The rise in the recruitment of digital nomads

Digital nomads recruitment agencies

21st February 2023

With economies in the EU showing promising signs of resilience (the slowdown in growth not as pronounced as that experienced in the UK), job opportunities will open up for global contractors, especially digital nomads and remote workers. Many EU countries are targeting overseas talent and enticing them to come and work in their countries to help stimulate growth, offering visas to individuals who qualify. With this in mind, this blog takes a look at the rise of digital nomads and what it means for recruitment agencies.

The trend for digital nomads is most certainly on the up. A report by direct resourcing platform MBO Partners found  that a whopping 17 million Americans considered themselves to be digital nomads, up 131% since 2019 as reported by Forbes. What is interesting to note here is that this group is not only made up of contractors and freelancers as you might expect, but it also comprises those in traditional employment roles, typically highly skilled individuals working in a variety of industries such as IT, digital and tech, sales, marketing and consulting, who now account for two thirds of that number.

Despite the economic landscape and challenges, the demand for specialist skills is only set to continue given the dearth of talent across so many industries. As Dr. Rochelle Haynes, CEO of Crowd Potential Consulting says in the piece, “In the worst state of the economy, we were still seeing an increase in digital nomadism, especially among those who are highly skilled.” It’s easy to see why this might be the case as attracting digital nomads fulfils a dual need, filling critical skills gaps while stimulating domestic consumption and fuelling economic growth. It’s a smart business strategy!

There are many benefits for the digital nomad. Many of course re-assessed their careers during the pandemic, which led to terms such as the ‘Great Resignation’ or ‘Great Reshuffle’ being coined. But individuals are looking for the added flexibility and work-life balance that comes from taking up opportunities in countries that offer so much – improved quality of life, lower cost of living plus the mix of stunning locations, good weather as well as cultural and leisure advantages. The same survey also found that 81% of digital nomads were highly satisfied with their life and career goals.

Recruitment agencies engaging with digital nomads

Incredibly, there are now over 50 countries offering digital nomad visas, enabling global contractors to take up roles in all corners of the globe. Examples outside Europe include Thailand, Brazil and Mexico. The beautiful Caribbean Island of Barbados first introduced its visa on 30 June 2020 at a time when the pandemic was wreaking havoc around the world. Called the ‘Barbados Welcome Stamp’, it is valid for 12 months (but can be renewed after the first year) although certain requirements need to be met, such as being able to demonstrate annual earnings in excess of $50,000 (in US currency).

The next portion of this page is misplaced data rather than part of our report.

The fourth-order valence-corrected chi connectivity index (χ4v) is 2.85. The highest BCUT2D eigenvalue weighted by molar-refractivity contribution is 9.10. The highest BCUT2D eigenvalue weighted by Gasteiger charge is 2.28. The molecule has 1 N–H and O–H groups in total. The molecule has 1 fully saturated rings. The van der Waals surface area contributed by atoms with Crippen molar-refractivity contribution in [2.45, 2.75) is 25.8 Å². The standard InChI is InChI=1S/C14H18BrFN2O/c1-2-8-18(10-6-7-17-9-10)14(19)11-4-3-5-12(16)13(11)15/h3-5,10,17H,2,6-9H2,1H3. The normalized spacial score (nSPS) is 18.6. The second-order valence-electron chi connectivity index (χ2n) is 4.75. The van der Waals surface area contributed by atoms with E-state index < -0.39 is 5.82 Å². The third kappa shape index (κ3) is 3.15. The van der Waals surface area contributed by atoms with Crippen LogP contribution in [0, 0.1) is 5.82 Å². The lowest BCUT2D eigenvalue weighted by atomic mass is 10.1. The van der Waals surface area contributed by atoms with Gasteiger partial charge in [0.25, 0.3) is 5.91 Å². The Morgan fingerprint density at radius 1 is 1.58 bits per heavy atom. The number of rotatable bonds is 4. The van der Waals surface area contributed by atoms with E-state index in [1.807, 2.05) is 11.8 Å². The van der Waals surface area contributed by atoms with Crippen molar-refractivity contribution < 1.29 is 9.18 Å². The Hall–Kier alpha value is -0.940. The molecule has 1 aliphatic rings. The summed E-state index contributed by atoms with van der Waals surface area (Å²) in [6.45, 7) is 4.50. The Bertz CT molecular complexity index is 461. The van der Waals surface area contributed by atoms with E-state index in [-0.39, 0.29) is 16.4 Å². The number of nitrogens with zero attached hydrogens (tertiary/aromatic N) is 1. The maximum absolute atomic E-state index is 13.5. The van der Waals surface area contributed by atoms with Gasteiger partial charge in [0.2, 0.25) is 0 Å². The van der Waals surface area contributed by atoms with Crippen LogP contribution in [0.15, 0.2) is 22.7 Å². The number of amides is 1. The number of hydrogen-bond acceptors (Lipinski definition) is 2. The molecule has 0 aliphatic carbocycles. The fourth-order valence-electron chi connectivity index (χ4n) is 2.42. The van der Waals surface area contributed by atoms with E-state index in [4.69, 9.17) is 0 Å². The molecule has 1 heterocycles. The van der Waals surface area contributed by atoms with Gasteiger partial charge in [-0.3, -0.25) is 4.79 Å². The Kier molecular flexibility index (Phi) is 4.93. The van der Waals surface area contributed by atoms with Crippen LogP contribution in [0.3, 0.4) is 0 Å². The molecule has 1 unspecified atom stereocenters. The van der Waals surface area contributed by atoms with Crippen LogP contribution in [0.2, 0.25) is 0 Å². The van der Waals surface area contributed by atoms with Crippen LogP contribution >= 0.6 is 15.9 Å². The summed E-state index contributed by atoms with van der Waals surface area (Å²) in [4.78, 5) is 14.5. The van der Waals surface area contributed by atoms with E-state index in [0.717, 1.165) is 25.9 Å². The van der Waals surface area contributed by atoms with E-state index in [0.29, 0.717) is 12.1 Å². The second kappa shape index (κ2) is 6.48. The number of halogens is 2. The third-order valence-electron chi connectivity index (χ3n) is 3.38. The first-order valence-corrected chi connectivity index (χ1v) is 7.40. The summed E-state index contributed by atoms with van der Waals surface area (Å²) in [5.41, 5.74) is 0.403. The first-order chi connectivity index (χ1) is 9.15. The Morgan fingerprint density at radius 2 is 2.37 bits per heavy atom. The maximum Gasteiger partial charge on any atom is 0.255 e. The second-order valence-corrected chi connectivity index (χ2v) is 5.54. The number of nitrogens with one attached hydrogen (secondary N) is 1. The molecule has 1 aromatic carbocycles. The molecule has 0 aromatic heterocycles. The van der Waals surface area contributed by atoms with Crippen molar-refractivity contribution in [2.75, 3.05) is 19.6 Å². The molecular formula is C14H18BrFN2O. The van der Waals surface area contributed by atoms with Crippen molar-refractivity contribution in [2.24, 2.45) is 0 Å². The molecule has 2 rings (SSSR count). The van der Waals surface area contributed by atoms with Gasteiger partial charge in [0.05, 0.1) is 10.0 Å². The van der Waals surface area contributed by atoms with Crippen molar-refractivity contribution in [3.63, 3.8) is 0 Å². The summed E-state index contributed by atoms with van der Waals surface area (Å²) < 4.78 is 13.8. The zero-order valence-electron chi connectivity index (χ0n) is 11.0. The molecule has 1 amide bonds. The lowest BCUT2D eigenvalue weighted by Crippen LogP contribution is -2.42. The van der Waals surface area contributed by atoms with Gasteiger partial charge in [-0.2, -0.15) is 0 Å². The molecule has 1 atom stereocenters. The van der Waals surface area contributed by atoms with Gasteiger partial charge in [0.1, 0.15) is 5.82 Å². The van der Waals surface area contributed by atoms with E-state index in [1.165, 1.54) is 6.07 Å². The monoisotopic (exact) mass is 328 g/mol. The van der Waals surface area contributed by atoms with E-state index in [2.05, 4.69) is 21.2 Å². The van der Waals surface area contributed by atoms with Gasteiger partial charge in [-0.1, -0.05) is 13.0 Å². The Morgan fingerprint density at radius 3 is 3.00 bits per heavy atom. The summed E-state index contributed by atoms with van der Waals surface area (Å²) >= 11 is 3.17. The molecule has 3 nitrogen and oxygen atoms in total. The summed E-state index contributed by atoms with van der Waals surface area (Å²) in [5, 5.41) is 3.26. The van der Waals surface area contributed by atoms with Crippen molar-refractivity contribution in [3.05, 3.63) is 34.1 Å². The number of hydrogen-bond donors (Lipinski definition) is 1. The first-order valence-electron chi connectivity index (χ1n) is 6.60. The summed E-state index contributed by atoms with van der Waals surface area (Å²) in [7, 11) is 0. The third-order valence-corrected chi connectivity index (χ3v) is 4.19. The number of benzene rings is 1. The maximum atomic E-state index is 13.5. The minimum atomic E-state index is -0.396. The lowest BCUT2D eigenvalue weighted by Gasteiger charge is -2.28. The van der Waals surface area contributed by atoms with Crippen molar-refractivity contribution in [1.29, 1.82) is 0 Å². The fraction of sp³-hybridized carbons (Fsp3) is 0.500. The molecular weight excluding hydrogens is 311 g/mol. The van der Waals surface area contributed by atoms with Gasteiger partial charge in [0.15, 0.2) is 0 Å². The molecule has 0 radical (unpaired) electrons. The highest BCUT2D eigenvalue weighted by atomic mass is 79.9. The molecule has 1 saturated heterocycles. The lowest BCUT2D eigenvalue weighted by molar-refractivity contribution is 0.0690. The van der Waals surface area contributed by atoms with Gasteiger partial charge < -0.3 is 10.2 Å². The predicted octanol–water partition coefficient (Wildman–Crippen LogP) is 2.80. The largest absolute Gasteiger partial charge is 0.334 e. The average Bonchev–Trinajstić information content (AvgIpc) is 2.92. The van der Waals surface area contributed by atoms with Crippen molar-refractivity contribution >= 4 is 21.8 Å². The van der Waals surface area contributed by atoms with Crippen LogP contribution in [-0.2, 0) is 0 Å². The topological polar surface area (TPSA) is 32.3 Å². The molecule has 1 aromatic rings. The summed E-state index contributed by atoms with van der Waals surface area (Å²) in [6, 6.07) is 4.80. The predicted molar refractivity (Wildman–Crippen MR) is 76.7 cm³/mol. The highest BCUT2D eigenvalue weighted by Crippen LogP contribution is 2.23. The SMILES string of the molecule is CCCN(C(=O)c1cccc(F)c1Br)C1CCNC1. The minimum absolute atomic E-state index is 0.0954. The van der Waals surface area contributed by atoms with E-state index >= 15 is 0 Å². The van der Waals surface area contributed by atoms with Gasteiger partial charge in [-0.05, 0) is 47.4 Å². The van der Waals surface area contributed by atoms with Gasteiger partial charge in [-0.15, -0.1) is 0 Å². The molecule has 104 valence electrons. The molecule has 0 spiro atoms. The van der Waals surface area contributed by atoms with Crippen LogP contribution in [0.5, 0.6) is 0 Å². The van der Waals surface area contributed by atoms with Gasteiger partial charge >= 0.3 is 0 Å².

Another country that has recently introduced a digital nomad visa is Spain. Long a favourite destination for contractors for its relaxed lifestyle, fantastic food and year-round warm climate, its visa targets non-EU nationals, allowing them to live and work in the country for up to five years. Part of the government’s ‘Startup Act’ of 2021, the visa was approved in November 2022 to facilitate entrepreneurship in the tech sector. Minister for Economic Affairs and Digital Transformation, Nadia Calviño had previously alluded to the importance of attracting global talent and remote workers.

In terms of the rules and regulations of the Spanish digital nomad visa, non-EU nationals can work remotely for companies based outside the country and are allowed to earn up to 20% of their income from Spanish firms. The visa is available to both contractors and freelancers who are self-employed as well as remote workers employed by a single company. They must have been working for their clients and companies (which must have been trading for over a year) for at least three months. In the case of the latter, a contract of employment must be provided and proof that their job can be done remotely.

There is a real momentum behind digital nomad visas, as countries and governments across the EU seek to bring in much-needed skills and encourage a start-up culture to bolster their standing in key fields such as tech. They also know that the spending power of these remote workers will serve as an economic stimulus to the local economy. Companies placing international contractors must however follow all local employment legislation and importantly ensure that they remain tax compliant in those territories concerned.


6CATSPRO is part of WorkwellTM Group

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